Coyotes, bears and cougars populate the forested slopes of the North Shore Mountains, the stunning backyard to North Vancouver, British Columbia. The front yard is Burrard Inlet, which separates Vancouver on the south from North Vancouver.
The term North Vancouver sometimes confuses visitors because it may refer to either of two distinct municipalities, or in some cases, to both at the same time. The larger District of North Vancouver surrounds the more densely populated City of North Vancouver on three sides. Regardless of what anyone means by North Vancouver, this part of the metro area is a jumping-off point for outdoor adventures.
One of the favourite tourist spots in North Vancouver is the 27-acre Capilano Suspension Bridge Park. The park takes its name from a 450-foot-long bridge dangling 230 feet above the Capilano River. Two other unique trails in the park challenge more daring hikers. Treetops Adventure explores the rainforest from suspension bridges and platforms as much as 100 feet above the forest floor. The Cliffwalk, with cantilevered bridges jutting from a granite cliffside and a network of platforms and stairs, is no ordinary walk in the park. Families on tight budgets might prefer the Lynn Canyon Suspension Bridge, a free option nearby to the west.
Any visit to North Vancouver, whether in summer or winter, should include time at Grouse Mountain. In addition to participating in the more traditional sports of skiing and snowboarding, winter guests can book sleigh rides, go ice skating or trek across the mountain on snowshoes. Summer visitors may opt for the two-hour, five-zip-line circuit, one of the best things to do in North Vancouver. This extensive network of zip lines blends the thrill of a 50-mph descent with the inspiration of alpine scenery.
Each fall Grouse Mountain is the venue of the Artists for Conservation Festival, a 10-day event sponsored by the non-profit Artists for Conservation Foundation. The October festival brings together the works of some of the world’s best nature and wildlife artists, representing six continents. This event is more than an art exhibit, offering lectures and workshops as well. Attending the festival is a great reason to visit North Vancouver.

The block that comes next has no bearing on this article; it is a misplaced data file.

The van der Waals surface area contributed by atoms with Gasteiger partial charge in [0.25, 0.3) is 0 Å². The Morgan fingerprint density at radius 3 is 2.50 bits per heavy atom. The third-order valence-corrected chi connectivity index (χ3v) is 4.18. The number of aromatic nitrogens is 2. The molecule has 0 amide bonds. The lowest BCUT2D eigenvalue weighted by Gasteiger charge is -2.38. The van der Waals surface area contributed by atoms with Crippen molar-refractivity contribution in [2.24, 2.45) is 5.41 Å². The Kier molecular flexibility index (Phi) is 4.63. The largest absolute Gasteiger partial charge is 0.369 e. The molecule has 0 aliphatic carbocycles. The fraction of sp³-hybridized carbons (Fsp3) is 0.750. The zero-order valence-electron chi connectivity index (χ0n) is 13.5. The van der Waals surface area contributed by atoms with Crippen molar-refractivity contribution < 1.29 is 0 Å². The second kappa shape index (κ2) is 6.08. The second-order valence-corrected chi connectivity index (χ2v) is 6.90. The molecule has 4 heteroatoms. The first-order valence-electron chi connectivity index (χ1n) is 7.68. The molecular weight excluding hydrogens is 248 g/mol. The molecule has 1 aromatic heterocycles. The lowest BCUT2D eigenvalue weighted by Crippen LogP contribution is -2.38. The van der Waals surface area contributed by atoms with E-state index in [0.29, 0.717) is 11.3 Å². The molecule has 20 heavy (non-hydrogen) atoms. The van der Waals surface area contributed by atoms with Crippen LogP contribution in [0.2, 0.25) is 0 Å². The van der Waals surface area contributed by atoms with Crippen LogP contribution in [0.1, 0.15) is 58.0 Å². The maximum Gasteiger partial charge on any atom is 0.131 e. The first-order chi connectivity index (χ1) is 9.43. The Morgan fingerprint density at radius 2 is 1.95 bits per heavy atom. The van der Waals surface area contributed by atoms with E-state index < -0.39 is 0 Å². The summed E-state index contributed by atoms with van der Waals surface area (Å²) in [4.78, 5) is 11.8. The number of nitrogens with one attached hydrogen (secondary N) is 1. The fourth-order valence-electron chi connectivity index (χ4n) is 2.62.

At the other end of the event spectrum is the Caribbean Days Festival, held each year at Waterfront Park. This annual weekend celebration of island culture begins with a carnival-like street parade, with costumed dancers moving to island tunes. A highlight of this festival is the live music, including reggae, calypso, Latin and African rhythms, performed at the main sound stage. Authentic Jamaican dishes, such as jerk chicken and curry goat, round out the weekend, placing this festival on the short list of things to do in North Vancouver.
The big draw for North Vancouver, though, is the unspoiled natural beauty all around. The 7,400-acre Cypress Provincial Park is a mere 27-kilometre drive to the northwest, while the 8,700-acre Mount Seymour Provincial Park is not quite 18 kilometres to the northeast. North Vancouver is a gateway to adventure.